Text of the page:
First my uncle left, then my siblings, now my son


For generations, Irish families have been saying goodbye to loved ones.  But no parent wants to consider the possibility that it might be for good

In the 1950s, my father’s brother Peter took the slow boat to Australia with his wife Peggy and their young sons, beginning a pattern of emigration in my family that continues to the present day. News of their lives in Sydney filtered through over the years, via letters and telephone calls and photos of them eating Christmas dinner on the beach.

One of their adult sons came back to live with us in the early 1970s, bronzed with long curly hair and a curious accent that you had to rerun several times in your brain to understand. He was the most exotic person my teenage self had ever encountered and I followed him around for most of his stay, waiting for him to declare his undying love for me.

In the late 1970s and 1980s, three of my siblings emigrated. My sister Gay made her home and her life in Belgium. She married Alex and they had a beautiful daughter, Tatiana Sladkofsky. I think it is the best name I have ever heard.

My eldest and youngest brothers ended up in the US. My two young nieces, Margot and Abigail, were home this summer, gorgeous and intrinsically American but still quick on the uptake and sharp as tacks. We giggled our way around Grafton Street, and found a symbiosis that transcends distance and separation. I am still their auntie, no distance can change that, and a shared love of ice cream is a shared love of ice cream, on both sides of the Atlantic.

Only my brother Owen remained in Ireland. We are very close, the tie between us strengthened by the very absence of the others. During the years when we celebrated family rites of passage, our two mugs stared out from family photos, welded together for the occasion. As parents, Owen and his wife Jacinta have also said goodbye, as their son Rory has also emigrated. During the boom years he trained to become a plumber, but as the building deck of cards fell here, he had to move on to England, where he has found plenty of work.

Our own eldest son, Ben, has emigrated to New Zealand. He promised my husband Vincent and me that he would finish college, but after that he would travel. Over the next year he made his way down through Africa towards Australia where he found love in Melbourne.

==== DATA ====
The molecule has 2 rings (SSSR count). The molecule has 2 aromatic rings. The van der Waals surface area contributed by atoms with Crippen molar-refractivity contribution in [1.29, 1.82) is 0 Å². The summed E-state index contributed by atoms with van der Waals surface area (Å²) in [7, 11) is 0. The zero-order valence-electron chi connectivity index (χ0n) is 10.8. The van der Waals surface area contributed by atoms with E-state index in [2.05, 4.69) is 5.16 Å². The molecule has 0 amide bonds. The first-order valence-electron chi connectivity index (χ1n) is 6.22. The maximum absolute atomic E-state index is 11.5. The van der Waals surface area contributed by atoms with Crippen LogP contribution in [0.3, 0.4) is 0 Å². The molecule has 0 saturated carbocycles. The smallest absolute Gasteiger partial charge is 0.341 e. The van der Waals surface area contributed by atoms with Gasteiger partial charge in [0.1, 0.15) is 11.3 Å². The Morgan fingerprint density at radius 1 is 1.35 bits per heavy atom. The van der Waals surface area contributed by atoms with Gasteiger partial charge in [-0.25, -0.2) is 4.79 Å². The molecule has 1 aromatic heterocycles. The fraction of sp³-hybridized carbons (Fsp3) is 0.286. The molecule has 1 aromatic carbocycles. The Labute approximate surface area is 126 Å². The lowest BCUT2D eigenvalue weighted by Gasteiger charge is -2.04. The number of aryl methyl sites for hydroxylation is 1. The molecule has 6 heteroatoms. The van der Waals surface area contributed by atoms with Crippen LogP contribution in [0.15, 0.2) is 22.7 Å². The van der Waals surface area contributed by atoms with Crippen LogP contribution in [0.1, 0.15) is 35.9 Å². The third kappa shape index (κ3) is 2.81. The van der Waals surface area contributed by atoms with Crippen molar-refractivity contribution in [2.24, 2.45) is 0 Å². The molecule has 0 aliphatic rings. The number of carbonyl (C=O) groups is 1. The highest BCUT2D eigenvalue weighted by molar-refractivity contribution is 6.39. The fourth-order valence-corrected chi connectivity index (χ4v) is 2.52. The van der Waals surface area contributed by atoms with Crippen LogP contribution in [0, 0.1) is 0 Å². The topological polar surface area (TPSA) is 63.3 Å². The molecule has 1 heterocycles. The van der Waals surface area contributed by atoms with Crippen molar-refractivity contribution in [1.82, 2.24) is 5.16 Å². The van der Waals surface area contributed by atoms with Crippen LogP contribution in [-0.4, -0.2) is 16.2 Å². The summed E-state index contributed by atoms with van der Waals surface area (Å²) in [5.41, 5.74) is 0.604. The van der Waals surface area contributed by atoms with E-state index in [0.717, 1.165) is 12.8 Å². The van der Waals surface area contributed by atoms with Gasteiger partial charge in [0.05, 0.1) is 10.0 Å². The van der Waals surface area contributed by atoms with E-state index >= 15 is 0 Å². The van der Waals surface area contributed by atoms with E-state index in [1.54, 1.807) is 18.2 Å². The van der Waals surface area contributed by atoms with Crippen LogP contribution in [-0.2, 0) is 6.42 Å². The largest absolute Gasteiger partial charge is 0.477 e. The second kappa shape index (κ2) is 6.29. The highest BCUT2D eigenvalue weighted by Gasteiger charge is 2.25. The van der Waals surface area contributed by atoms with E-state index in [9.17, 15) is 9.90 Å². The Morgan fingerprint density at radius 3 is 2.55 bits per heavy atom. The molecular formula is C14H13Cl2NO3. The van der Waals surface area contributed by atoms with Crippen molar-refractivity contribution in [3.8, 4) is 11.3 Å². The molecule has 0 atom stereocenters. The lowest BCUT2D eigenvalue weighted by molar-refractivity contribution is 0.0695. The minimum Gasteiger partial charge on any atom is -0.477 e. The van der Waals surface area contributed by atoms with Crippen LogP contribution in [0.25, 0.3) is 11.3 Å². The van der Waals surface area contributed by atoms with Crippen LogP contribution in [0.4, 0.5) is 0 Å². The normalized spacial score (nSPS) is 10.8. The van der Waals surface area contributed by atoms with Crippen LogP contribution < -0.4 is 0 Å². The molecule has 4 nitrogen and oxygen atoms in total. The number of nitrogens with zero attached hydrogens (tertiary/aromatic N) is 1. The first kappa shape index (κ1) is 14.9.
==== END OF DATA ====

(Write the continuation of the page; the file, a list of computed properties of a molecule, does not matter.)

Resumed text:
Today he lives in New Zealand with his girlfriend Lisa, whom we have met on Skype. Lisa and I email each other regularly; she tells me much more of what is going on in their lives than my son ever would.

Last month Ben was 30, which opened up a well of memories. We sent him a card, slotting in 30 odd photos from the history of his life here with us – our wedding photo, the first scan image, his first birthday with the chocolate cake, his communion, graduation, and 21st birthday. The process of putting it together was as much a therapy session for us as it was a present for him.

The card reinforced his presence in our family history, but as I posted it off in a box filled with King crisps, Curly Wurlys, and Barry’s tea bags, the parcel became a huge symbol of his absence, a substitute for getting together as a family to celebrate another decade of his life.

A life abroad

Ben is fiercely Irish. He watches all the rugby matches, wears green on St Patrick’s Day and keeps in touch with what is happening here through the online newspapers. He worries when anyone is ill and finds it especially difficult and lonely when a family member dies.

His status in New Zealand is subject to continual renewal of his visa and he often jokes that he might be home sooner than I think. It has been five years now, so I am not so sure any more. Today he manages a busy bar in the Viaduct Harbour area in Auckland. He is happy there.

Boxes of his old life still gather dust in the attic, and his dress suit hangs in plastic in the wardrobe. I have been instructed not to throw anything out. I even keep the polling cards that arrive here in the post, to use as marking pages in recipe books that remind me of him when they fall out.

Thankfully our younger son Sam still lives here in Dublin. I would hate for him to emigrate, but only for selfish reasons. If he can realise a better life for himself elsewhere, then so he should. He has met a beautiful woman and they have set up home together, but he frequently mentions America.

Your children are only with you on loan. No parent envisages a day when the one-way ticket is bought and a route is chosen, possibly towards the other side of the world. No parent wants to consider the possibility that their child may not come back.

Next year Ben will be home for a family wedding, for the first time in three years. We will “gather” and celebrate and someday soon I hope, we will wing our way out to him for a visit. It is a journey I can’t wait to take.

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